Blog dedicated primarily to randomly selected news items; comments reflecting personal perceptions

Monday, March 06, 2017

That Amazing Mediterranean Diet 

Cancer | Five red flags to never ignore

  1. Any sudden weight loss when not dieting.
  2. Blood in your faeces or urine.
  3. Coughing up blood.
  4. A lump in the breast, groin, testes, side of the neck or armpit.
  5.  Severe, unexplained pains or aches.
"This important study showed that following a dietary pattern like the Mediterranean diet could help reduce breast cancer risk -- particularly the sub-type with a poorer prognosis."
Panagiota Mitrou, director, research funding, World Cancer Research Fund

"[These new findings are] intriguing."
"This study adds to evidence that a healthy diet, full of 'good' low-saturated fats, plays a part in lowering risk of the disease [breast cancer]."
"However, it’s important to remember while lifestyle choices like eating a well-balanced diet and taking regular exercise can help reduce the risk of cancer, they don’t guarantee prevention. So it’s crucial women know the signs and symptoms of breast cancer, and contact their GP with any concerns."
Emma Pennery, clinical director, Breast Cancer Care, Britain

"Whether lifestyle factors can improve survival after diagnosis is an important question for women diagnosed with this more aggressive type of breast cancer."
"Our findings suggest that survival may be better in patients with a higher consumption of isoflavones."
Esther John, Cancer Prevention Institute of California
Med diet
The Mediterranean diet has been linked to a longer lifespan -- The Telegraph

Led by Dr. John,  the newly-published study tracked over 60,000 women over a period of two decades. Researchers found that women whose diets contained a rich assortment of fruits, vegetables, fish, nuts, whole grains and olive oil gained much in health, since that diet, identified with the Mediterranean diet, endowed them with a much lower opportunity of developing a particularly aggressive form of breast cancer.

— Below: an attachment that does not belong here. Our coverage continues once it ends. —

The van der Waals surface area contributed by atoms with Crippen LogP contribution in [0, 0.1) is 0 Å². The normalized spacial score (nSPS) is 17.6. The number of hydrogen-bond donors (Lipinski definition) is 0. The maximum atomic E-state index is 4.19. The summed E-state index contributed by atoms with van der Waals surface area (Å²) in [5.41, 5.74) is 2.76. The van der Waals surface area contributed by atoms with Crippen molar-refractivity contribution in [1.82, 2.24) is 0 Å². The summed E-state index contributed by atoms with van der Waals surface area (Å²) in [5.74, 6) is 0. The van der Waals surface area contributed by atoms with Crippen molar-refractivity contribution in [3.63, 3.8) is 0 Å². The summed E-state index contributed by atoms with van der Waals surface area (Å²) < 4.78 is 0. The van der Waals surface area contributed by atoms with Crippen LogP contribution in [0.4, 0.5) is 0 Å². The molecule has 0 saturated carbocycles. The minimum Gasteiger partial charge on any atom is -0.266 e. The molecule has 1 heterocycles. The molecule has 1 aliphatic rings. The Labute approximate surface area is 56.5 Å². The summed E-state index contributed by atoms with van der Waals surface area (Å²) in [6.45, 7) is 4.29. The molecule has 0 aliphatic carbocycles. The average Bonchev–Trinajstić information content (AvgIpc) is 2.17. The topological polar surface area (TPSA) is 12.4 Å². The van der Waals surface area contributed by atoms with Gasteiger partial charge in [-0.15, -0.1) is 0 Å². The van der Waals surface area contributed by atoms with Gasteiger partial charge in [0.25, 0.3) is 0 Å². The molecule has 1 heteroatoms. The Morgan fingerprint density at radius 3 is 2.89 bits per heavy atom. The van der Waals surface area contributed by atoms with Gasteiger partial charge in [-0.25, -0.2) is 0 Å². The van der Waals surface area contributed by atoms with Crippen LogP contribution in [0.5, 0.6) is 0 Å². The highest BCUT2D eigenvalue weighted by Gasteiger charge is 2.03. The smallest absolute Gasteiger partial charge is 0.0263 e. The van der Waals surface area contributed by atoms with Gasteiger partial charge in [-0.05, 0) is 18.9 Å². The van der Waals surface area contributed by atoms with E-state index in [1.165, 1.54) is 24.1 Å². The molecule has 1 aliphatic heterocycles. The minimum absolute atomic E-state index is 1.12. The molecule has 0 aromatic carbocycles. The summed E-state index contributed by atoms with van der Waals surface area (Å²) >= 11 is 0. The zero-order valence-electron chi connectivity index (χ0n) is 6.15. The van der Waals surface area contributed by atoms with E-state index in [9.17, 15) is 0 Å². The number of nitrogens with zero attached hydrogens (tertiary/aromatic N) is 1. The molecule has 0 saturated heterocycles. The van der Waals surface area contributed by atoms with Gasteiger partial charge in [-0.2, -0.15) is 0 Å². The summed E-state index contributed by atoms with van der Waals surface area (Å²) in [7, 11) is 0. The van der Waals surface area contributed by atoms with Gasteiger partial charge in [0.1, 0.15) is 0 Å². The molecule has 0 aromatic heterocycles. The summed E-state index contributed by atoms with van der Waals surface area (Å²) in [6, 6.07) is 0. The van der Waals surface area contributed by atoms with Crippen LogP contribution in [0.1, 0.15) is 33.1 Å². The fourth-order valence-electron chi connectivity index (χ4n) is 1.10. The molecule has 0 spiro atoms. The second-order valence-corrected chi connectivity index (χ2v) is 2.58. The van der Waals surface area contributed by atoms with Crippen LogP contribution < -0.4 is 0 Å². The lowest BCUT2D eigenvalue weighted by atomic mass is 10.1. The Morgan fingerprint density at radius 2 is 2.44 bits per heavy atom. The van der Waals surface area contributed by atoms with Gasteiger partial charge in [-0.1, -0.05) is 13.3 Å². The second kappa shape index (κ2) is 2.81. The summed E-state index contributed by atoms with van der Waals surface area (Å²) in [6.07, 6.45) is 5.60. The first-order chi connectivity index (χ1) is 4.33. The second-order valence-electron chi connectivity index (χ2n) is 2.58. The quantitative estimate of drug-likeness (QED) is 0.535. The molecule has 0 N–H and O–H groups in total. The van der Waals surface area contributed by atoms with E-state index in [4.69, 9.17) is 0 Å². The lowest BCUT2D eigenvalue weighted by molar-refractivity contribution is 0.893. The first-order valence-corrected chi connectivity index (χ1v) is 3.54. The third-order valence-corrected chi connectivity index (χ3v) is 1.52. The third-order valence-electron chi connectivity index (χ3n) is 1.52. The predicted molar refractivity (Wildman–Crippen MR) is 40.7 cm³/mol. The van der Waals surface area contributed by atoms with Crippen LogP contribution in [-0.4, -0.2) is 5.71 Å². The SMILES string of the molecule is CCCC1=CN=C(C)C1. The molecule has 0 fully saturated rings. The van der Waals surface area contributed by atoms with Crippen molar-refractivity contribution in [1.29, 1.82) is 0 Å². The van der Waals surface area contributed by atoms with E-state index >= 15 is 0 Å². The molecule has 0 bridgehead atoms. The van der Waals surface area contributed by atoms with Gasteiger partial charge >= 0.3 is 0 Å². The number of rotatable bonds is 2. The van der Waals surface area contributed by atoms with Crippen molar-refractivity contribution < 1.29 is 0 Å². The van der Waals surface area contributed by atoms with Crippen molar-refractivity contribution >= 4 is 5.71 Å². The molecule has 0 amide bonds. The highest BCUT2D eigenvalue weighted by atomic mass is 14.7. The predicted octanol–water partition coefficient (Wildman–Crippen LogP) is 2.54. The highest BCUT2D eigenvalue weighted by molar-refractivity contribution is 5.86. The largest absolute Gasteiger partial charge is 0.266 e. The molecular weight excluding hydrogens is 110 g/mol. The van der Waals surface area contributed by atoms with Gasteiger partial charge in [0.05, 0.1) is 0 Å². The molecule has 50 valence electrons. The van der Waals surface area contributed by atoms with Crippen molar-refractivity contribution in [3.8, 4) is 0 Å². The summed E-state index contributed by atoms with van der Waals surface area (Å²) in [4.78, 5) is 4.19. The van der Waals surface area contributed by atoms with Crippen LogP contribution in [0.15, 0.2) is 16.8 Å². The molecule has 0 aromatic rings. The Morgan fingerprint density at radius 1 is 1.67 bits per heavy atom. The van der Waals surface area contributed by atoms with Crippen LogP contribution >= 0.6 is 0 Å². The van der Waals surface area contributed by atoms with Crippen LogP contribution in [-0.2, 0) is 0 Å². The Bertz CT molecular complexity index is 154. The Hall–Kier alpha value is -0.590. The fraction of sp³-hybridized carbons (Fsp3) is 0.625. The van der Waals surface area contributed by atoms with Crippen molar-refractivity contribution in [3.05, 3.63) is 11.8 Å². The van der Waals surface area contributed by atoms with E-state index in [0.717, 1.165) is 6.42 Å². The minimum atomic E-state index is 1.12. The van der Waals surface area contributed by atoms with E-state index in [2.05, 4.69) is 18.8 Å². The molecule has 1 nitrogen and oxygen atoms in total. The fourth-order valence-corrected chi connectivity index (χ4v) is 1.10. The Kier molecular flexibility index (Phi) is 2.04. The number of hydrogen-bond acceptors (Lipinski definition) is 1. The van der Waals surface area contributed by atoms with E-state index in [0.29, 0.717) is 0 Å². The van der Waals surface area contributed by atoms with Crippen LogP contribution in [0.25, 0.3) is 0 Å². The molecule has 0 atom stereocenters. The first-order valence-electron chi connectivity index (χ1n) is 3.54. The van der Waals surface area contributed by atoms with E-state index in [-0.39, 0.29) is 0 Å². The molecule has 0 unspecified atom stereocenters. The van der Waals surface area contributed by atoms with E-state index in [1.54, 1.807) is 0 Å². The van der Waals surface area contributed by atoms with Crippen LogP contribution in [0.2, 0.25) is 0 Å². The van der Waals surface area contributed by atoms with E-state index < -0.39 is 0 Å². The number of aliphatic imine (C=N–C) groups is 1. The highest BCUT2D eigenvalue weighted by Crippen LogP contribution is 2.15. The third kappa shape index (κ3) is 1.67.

Research determined that the Mediterranean diet reduced the risk by 40 percent of acquiring estrogen-receptor-negative breast cancer. Roughly one in three diagnoses of breast cancer falls into this deadly category representing the cancer with the highest risk of morbidity. In Canada yearly, some 25,000 people are given the diagnosis of breast cancer, the most common type of cancer for women.

The newly reported study was backed by the World Cancer Research Fund, to track women between the ages of 55 and 69. Those who most closely followed a Mediterranean-type diet were seen to have a 40 percent reduction of the very deadly breast cancer of which one in three cases fit that category of estrogen-receptor-negative breast cancer, equalling the highest death risk.
The Mediterranean diet is rich in olive oil, fish, fruit, nuts, vegetables and wholegrains.
The Mediterranean diet is rich in olive oil, fish, fruit, nuts, vegetables and wholegrains. Photograph: Nick Ansell/PA

The typical Mediterranean diet focuses on plant-based proteins such as nuts, lentils and beans, whole grains, fish and mono-unsaturated fats -- identified as 'good fats' -- as for example, olive oil. The diet bypasses refined grains like white rice or white bread, red meat and pastries. Moderate alcohol consumption is another pillar of the traditional Mediterranean diet, but for this study alcohol was not taken into consideration, known to be a risk factor for breast cancer.

In fact, alcohol consumption has been linked to 12,000 annual cases of breast cancer, while 40 percent of all cancers have links to lifestyle. Obesity, poor diet, alcohol and smoking are all recognized lifestyle choices that heighten the risk of acquiring breast cancer.

American research has discovered that women in treatment for estrogen-receptor-negative breast cancer could see their survival improve by up to a fifth through consuming a diet rich in soy.The active ingredient in soy is isoflavones, found as well in tofu, soy sauce, miso soup, soy milk and edamame beans.
A table with Mediterranean food laid out
A diet high in fruit, vegetables and olive oil could also stave off heart attacks and strokes -- The Telegraph

Labels: , , , , ,


Post a Comment

<< Home

()() Follow @rheytah Tweet